The Iraqi Ministry of Health said 77 people were killed and 70 injured in the 24-hour period through early last evening. It was not known how many of the dead were civilians and how many were combatants.

Through most of yesterday, it was also unclear who controlled the shrine, which has become the focal point of the violent confrontation that broke out Aug. 5. A bewildering jumble of conflicting reports piled up out of Najaf and Baghdad throughout the late afternoon and evening, sowing confusion among both Iraqi and U.S. officials.

At 5:30 p.m. in Baghdad, someone from the Iraqi Interior Ministry announced that the mosque was "completely under the control of the Iraqi police," without a single shot having been fired. Yet minutes later, Najaf's police chief told reporters that he was waiting for the Iraqi Defense Ministry to issue a plan for invading the shrine.

An al-Sadr spokesman inside the mosque denied the presence of any police but said Mahdi fighters were preparing to pull out. "We are emptying the shrine and getting started on the next step, which is handing over the keys to the shrine to Ayatollah Ali Sistani's office," said Ahmed Shaibani. "The situation is not terribly clear now," Mouwafak Rabii, Allawi's national security adviser, told CNN.

Even U.S. military leaders, whose more than 5,000 troops in the area have been conducting constant surveillance and maintaining a loose cordon around the Old City, were unsure of who was in charge of the shrine, located less than two miles from one of their bases.

Marine and Army officers, who have spent the past several days with Iraqi officials discussing possible joint operations to evict al-Sadr from the mosque, sat stunned as they listened to television reports that Iraqi police had moved independently and seized the mosque. Intelligence officers scrambled to verify the information.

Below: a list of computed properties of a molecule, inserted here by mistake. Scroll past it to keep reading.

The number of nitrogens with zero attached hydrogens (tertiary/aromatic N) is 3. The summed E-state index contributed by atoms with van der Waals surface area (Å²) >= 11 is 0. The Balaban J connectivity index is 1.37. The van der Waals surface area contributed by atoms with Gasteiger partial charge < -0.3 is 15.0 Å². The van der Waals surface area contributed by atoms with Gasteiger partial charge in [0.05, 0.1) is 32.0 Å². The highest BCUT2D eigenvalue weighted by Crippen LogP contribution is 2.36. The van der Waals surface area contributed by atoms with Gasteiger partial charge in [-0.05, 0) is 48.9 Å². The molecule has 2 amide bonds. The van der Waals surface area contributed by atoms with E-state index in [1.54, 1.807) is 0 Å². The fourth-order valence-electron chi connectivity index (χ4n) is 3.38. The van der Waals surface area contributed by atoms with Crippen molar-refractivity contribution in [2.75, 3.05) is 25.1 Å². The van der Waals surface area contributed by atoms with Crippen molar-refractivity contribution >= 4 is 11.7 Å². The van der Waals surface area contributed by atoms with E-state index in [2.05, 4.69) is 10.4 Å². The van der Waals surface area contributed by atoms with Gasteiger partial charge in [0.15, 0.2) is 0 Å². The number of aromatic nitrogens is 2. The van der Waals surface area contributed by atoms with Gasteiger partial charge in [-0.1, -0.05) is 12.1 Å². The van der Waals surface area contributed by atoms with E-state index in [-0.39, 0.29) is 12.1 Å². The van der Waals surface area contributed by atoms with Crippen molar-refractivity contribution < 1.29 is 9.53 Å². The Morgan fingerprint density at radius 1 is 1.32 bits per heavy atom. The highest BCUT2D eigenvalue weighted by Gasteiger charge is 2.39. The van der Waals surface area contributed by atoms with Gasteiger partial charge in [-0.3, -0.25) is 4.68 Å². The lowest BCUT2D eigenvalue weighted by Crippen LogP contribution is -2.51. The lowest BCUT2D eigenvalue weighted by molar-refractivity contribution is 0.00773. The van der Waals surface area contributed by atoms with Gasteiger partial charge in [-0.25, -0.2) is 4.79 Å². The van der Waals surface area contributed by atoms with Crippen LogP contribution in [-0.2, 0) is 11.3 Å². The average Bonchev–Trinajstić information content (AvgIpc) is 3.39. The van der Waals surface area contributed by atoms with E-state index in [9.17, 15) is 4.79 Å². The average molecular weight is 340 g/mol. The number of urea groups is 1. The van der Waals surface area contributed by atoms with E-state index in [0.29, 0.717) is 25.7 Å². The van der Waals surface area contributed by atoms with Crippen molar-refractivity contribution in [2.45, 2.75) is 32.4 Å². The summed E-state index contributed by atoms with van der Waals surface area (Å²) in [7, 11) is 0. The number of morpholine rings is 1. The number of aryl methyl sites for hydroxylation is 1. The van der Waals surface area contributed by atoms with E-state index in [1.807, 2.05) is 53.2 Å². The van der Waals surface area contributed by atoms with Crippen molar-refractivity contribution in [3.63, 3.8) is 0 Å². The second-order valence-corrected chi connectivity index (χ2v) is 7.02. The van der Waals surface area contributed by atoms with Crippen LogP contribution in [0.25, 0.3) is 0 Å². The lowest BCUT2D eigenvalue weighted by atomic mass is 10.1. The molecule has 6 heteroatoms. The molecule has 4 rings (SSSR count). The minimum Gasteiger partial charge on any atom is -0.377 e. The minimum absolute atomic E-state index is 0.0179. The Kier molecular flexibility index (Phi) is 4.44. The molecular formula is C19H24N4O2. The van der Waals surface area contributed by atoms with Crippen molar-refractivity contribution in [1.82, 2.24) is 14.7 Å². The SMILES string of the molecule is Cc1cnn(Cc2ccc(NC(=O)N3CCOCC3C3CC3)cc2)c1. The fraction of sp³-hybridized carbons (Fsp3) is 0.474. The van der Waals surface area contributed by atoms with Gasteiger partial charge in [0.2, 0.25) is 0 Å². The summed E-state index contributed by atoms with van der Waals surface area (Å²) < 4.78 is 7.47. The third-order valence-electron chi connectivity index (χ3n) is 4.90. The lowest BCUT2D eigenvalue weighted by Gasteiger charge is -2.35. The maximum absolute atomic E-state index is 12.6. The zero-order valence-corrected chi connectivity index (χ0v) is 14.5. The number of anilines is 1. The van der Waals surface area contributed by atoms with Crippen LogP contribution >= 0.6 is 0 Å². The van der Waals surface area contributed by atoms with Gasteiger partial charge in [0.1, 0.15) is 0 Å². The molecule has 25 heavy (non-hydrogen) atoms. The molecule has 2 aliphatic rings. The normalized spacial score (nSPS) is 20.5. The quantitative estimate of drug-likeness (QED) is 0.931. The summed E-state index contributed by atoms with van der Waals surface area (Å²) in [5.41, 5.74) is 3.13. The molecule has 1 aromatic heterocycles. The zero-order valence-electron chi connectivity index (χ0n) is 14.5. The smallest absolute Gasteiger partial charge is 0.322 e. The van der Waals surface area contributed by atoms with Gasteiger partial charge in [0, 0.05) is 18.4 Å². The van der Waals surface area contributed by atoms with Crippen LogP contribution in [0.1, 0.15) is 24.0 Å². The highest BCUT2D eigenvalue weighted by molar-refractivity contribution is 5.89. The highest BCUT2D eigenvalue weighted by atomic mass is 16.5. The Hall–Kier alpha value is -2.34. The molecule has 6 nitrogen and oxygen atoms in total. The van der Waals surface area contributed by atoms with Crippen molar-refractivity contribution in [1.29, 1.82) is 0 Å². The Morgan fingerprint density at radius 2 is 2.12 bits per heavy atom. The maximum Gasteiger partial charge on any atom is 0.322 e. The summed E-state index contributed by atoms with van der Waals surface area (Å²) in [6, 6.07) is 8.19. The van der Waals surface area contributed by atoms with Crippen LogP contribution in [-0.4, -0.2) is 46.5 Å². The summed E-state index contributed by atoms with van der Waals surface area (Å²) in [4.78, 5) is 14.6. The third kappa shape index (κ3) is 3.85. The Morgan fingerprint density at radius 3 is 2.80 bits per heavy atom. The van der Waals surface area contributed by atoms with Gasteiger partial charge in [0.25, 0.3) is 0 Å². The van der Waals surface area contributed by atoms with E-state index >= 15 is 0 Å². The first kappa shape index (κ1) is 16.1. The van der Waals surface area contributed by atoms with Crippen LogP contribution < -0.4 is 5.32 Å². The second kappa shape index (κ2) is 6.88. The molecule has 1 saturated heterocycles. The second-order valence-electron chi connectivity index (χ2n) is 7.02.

The Los Angeles Times is a Tribune Publishing newspaper.

Killed in Iraq

As of yesterday, 949 U.S. service members have died since the beginning of military operations. Since May 1 last year, when President Bush declared that major combat operations in Iraq had ended, 811 U.S. soldiers have died.

Latest identifications

Army Spc. Jacob D. Martir, 21, Norwich, Conn.; died Wednesday in Sadr City when his patrol came under fire; assigned to 2nd Battalion, 5th Cavalry Regiment, 1st Cavalry Division, Fort Hood, Texas.

Marine Lance Cpl. Caleb J. Powers, 21, Manfield, Wash.; killed Tuesday in Anbar province; assigned to 2nd Battalion, 4th Marine Regiment, 1st Marine Division, Camp Pendleton, Calif.

Marine Lance Cpl. Dustin R. Fitzgerald, 22, Huber Heights, Ohio; died Wednesday in a nonhostile vehicle incident in Anbar province; assigned to Battalion Landing Team 1/2, 24th Marine Expeditionary Unit, Camp Lejeune, N.C.

Marine Sgt. Harvey E. Parkerson III, 27, Yuba City, Calif.; killed Wednesday in Anbar province; assigned to Battalion Landing Team 1/4, 11th Marine Expeditionary Unit, Camp Pendleton, Calif.

Associated Press